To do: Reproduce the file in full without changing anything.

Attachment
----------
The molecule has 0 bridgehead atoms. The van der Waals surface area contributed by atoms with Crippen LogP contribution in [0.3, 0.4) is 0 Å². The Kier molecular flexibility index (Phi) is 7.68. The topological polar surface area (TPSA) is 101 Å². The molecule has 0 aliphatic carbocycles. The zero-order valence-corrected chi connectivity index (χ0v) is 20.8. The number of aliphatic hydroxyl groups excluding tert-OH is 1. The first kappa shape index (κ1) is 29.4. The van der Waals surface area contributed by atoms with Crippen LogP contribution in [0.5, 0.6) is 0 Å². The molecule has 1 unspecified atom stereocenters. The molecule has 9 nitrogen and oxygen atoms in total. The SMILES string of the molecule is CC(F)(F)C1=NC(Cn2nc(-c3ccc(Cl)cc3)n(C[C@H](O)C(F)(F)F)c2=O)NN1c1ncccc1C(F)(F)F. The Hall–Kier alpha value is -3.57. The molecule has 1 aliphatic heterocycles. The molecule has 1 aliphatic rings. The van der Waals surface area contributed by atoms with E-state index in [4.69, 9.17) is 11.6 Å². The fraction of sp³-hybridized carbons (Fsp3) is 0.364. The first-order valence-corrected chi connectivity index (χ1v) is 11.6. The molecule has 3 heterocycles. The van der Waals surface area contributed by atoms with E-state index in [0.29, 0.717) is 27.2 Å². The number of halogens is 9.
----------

The molecule has 0 bridgehead atoms. The van der Waals surface area contributed by atoms with Crippen LogP contribution in [0.3, 0.4) is 0 Å². The Kier molecular flexibility index (Phi) is 7.68. The topological polar surface area (TPSA) is 101 Å². The molecule has 0 aliphatic carbocycles. The zero-order valence-corrected chi connectivity index (χ0v) is 20.8. The number of aliphatic hydroxyl groups excluding tert-OH is 1. The first kappa shape index (κ1) is 29.4. The van der Waals surface area contributed by atoms with Crippen LogP contribution in [0.5, 0.6) is 0 Å². The molecule has 1 unspecified atom stereocenters. The molecule has 9 nitrogen and oxygen atoms in total. The SMILES string of the molecule is CC(F)(F)C1=NC(Cn2nc(-c3ccc(Cl)cc3)n(C[C@H](O)C(F)(F)F)c2=O)NN1c1ncccc1C(F)(F)F. The Hall–Kier alpha value is -3.57. The molecule has 1 aliphatic heterocycles. The molecule has 1 aliphatic rings. The van der Waals surface area contributed by atoms with E-state index in [4.69, 9.17) is 11.6 Å². The fraction of sp³-hybridized carbons (Fsp3) is 0.364. The first-order valence-corrected chi connectivity index (χ1v) is 11.6. The molecule has 3 heterocycles. The van der Waals surface area contributed by atoms with E-state index in [0.29, 0.717) is 27.2 Å². The number of halogens is 9.